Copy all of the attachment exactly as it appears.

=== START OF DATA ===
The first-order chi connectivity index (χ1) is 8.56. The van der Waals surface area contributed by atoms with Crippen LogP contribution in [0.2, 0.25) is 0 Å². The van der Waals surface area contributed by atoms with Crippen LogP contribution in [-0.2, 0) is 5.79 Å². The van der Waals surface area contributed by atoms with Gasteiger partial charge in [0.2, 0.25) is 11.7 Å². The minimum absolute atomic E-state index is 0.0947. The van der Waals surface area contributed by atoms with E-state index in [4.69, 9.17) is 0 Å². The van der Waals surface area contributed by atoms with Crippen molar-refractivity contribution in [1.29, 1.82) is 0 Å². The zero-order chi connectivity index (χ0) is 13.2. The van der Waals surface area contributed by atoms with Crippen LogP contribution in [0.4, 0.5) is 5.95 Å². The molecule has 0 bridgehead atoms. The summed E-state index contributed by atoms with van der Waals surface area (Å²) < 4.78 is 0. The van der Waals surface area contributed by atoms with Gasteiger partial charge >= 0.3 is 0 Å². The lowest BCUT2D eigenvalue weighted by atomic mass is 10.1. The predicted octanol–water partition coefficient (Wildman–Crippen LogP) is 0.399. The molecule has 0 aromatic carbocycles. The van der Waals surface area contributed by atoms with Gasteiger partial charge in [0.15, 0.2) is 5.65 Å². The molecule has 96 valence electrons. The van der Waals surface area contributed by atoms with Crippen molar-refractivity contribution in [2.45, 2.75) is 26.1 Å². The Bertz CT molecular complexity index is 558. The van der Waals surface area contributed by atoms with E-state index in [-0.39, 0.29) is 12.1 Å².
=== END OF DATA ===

The first-order chi connectivity index (χ1) is 8.56. The van der Waals surface area contributed by atoms with Crippen LogP contribution in [0.2, 0.25) is 0 Å². The van der Waals surface area contributed by atoms with Crippen LogP contribution in [-0.2, 0) is 5.79 Å². The van der Waals surface area contributed by atoms with Gasteiger partial charge in [0.2, 0.25) is 11.7 Å². The minimum absolute atomic E-state index is 0.0947. The van der Waals surface area contributed by atoms with E-state index in [4.69, 9.17) is 0 Å². The van der Waals surface area contributed by atoms with Crippen molar-refractivity contribution in [1.29, 1.82) is 0 Å². The zero-order chi connectivity index (χ0) is 13.2. The van der Waals surface area contributed by atoms with Crippen LogP contribution in [0.4, 0.5) is 5.95 Å². The molecule has 0 bridgehead atoms. The summed E-state index contributed by atoms with van der Waals surface area (Å²) < 4.78 is 0. The van der Waals surface area contributed by atoms with Gasteiger partial charge >= 0.3 is 0 Å². The lowest BCUT2D eigenvalue weighted by atomic mass is 10.1. The predicted octanol–water partition coefficient (Wildman–Crippen LogP) is 0.399. The molecule has 0 aromatic carbocycles. The van der Waals surface area contributed by atoms with Gasteiger partial charge in [0.15, 0.2) is 5.65 Å². The molecule has 96 valence electrons. The van der Waals surface area contributed by atoms with Crippen molar-refractivity contribution in [2.45, 2.75) is 26.1 Å². The Bertz CT molecular complexity index is 558. The van der Waals surface area contributed by atoms with E-state index in [-0.39, 0.29) is 12.1 Å².